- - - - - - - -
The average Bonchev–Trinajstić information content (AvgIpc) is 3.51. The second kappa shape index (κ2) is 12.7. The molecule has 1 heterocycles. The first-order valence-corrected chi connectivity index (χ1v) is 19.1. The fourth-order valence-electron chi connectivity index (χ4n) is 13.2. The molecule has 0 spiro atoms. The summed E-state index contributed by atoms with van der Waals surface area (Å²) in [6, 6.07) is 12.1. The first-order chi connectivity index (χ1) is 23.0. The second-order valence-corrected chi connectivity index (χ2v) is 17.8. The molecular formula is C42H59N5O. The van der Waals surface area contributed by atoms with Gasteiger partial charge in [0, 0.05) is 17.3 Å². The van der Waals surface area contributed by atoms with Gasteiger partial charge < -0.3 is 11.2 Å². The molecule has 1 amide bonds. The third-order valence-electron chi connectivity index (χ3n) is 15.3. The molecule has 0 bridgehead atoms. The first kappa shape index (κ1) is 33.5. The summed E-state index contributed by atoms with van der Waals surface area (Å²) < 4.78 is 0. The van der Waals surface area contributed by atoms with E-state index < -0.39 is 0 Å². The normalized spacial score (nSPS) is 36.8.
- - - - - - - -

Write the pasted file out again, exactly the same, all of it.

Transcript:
The average Bonchev–Trinajstić information content (AvgIpc) is 3.51. The second kappa shape index (κ2) is 12.7. The molecule has 1 heterocycles. The first-order valence-corrected chi connectivity index (χ1v) is 19.1. The fourth-order valence-electron chi connectivity index (χ4n) is 13.2. The molecule has 0 spiro atoms. The summed E-state index contributed by atoms with van der Waals surface area (Å²) in [6, 6.07) is 12.1. The first-order chi connectivity index (χ1) is 23.0. The second-order valence-corrected chi connectivity index (χ2v) is 17.8. The molecular formula is C42H59N5O. The van der Waals surface area contributed by atoms with Gasteiger partial charge in [0, 0.05) is 17.3 Å². The van der Waals surface area contributed by atoms with Gasteiger partial charge < -0.3 is 11.2 Å². The molecule has 1 amide bonds. The third-order valence-electron chi connectivity index (χ3n) is 15.3. The molecule has 0 bridgehead atoms. The first kappa shape index (κ1) is 33.5. The summed E-state index contributed by atoms with van der Waals surface area (Å²) < 4.78 is 0. The van der Waals surface area contributed by atoms with E-state index < -0.39 is 0 Å². The normalized spacial score (nSPS) is 36.8.